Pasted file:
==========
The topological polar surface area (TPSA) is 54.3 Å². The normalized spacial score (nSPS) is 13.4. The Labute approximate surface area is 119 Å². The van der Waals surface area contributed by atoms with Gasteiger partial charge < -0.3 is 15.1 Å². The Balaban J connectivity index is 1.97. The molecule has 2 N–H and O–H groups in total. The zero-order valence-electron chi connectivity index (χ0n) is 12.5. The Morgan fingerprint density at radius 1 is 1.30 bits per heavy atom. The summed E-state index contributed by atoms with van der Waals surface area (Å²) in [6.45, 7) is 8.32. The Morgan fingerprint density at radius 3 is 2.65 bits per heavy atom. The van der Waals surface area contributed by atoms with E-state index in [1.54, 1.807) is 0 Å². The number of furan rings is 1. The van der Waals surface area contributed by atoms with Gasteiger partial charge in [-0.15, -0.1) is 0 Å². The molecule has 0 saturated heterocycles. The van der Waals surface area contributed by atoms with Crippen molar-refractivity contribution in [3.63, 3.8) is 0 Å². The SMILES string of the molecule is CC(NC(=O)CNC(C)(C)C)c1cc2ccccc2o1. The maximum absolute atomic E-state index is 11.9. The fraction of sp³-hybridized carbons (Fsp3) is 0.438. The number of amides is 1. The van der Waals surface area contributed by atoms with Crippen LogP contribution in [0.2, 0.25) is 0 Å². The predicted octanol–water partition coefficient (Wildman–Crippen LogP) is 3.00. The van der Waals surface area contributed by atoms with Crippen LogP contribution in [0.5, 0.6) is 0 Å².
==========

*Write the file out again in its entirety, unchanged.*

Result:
The topological polar surface area (TPSA) is 54.3 Å². The normalized spacial score (nSPS) is 13.4. The Labute approximate surface area is 119 Å². The van der Waals surface area contributed by atoms with Gasteiger partial charge < -0.3 is 15.1 Å². The Balaban J connectivity index is 1.97. The molecule has 2 N–H and O–H groups in total. The zero-order valence-electron chi connectivity index (χ0n) is 12.5. The Morgan fingerprint density at radius 1 is 1.30 bits per heavy atom. The summed E-state index contributed by atoms with van der Waals surface area (Å²) in [6.45, 7) is 8.32. The Morgan fingerprint density at radius 3 is 2.65 bits per heavy atom. The van der Waals surface area contributed by atoms with E-state index in [1.54, 1.807) is 0 Å². The number of furan rings is 1. The van der Waals surface area contributed by atoms with Gasteiger partial charge in [-0.15, -0.1) is 0 Å². The molecule has 0 saturated heterocycles. The van der Waals surface area contributed by atoms with Crippen molar-refractivity contribution in [3.63, 3.8) is 0 Å². The SMILES string of the molecule is CC(NC(=O)CNC(C)(C)C)c1cc2ccccc2o1. The maximum absolute atomic E-state index is 11.9. The fraction of sp³-hybridized carbons (Fsp3) is 0.438. The number of amides is 1. The van der Waals surface area contributed by atoms with Crippen LogP contribution in [0.2, 0.25) is 0 Å². The predicted octanol–water partition coefficient (Wildman–Crippen LogP) is 3.00. The van der Waals surface area contributed by atoms with Crippen LogP contribution in [0.5, 0.6) is 0 Å².